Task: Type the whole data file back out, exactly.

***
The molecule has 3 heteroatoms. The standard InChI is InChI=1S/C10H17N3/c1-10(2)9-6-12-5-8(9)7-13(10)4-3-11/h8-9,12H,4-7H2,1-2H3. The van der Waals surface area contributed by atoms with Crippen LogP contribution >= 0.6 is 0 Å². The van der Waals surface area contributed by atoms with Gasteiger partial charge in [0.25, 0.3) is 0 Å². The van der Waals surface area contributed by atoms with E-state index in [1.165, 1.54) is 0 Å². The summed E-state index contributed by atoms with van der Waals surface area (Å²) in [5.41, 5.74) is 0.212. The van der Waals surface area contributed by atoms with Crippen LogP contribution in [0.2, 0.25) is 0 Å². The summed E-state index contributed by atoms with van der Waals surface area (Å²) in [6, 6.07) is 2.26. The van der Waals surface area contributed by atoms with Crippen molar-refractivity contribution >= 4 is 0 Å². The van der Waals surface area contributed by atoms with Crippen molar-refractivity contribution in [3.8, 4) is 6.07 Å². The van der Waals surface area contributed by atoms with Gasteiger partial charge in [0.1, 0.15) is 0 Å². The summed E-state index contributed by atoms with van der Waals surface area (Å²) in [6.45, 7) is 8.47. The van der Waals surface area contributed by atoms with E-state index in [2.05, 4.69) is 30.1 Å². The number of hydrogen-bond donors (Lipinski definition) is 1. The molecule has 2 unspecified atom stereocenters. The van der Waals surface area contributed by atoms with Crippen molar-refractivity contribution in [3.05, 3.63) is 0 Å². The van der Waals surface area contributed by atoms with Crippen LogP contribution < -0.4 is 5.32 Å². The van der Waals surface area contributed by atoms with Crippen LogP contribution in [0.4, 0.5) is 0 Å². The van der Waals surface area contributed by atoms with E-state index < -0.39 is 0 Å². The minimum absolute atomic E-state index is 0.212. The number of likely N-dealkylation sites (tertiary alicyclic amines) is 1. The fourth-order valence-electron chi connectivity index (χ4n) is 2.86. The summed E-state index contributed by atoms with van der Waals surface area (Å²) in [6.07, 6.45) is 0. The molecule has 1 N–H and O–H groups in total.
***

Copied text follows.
The molecule has 3 heteroatoms. The standard InChI is InChI=1S/C10H17N3/c1-10(2)9-6-12-5-8(9)7-13(10)4-3-11/h8-9,12H,4-7H2,1-2H3. The van der Waals surface area contributed by atoms with Crippen LogP contribution >= 0.6 is 0 Å². The van der Waals surface area contributed by atoms with Gasteiger partial charge in [0.25, 0.3) is 0 Å². The van der Waals surface area contributed by atoms with E-state index in [1.165, 1.54) is 0 Å². The summed E-state index contributed by atoms with van der Waals surface area (Å²) in [5.41, 5.74) is 0.212. The van der Waals surface area contributed by atoms with Crippen LogP contribution in [0.2, 0.25) is 0 Å². The summed E-state index contributed by atoms with van der Waals surface area (Å²) in [6, 6.07) is 2.26. The van der Waals surface area contributed by atoms with Crippen molar-refractivity contribution >= 4 is 0 Å². The van der Waals surface area contributed by atoms with Crippen molar-refractivity contribution in [3.8, 4) is 6.07 Å². The van der Waals surface area contributed by atoms with Gasteiger partial charge in [0.1, 0.15) is 0 Å². The summed E-state index contributed by atoms with van der Waals surface area (Å²) in [6.45, 7) is 8.47. The van der Waals surface area contributed by atoms with E-state index in [2.05, 4.69) is 30.1 Å². The number of hydrogen-bond donors (Lipinski definition) is 1. The molecule has 2 unspecified atom stereocenters. The van der Waals surface area contributed by atoms with Crippen molar-refractivity contribution in [3.05, 3.63) is 0 Å². The van der Waals surface area contributed by atoms with Crippen LogP contribution < -0.4 is 5.32 Å². The van der Waals surface area contributed by atoms with Crippen LogP contribution in [0.4, 0.5) is 0 Å². The van der Waals surface area contributed by atoms with E-state index < -0.39 is 0 Å². The minimum absolute atomic E-state index is 0.212. The number of likely N-dealkylation sites (tertiary alicyclic amines) is 1. The fourth-order valence-electron chi connectivity index (χ4n) is 2.86. The summed E-state index contributed by atoms with van der Waals surface area (Å²) in [6.07, 6.45) is 0. The molecule has 1 N–H and O–H groups in total.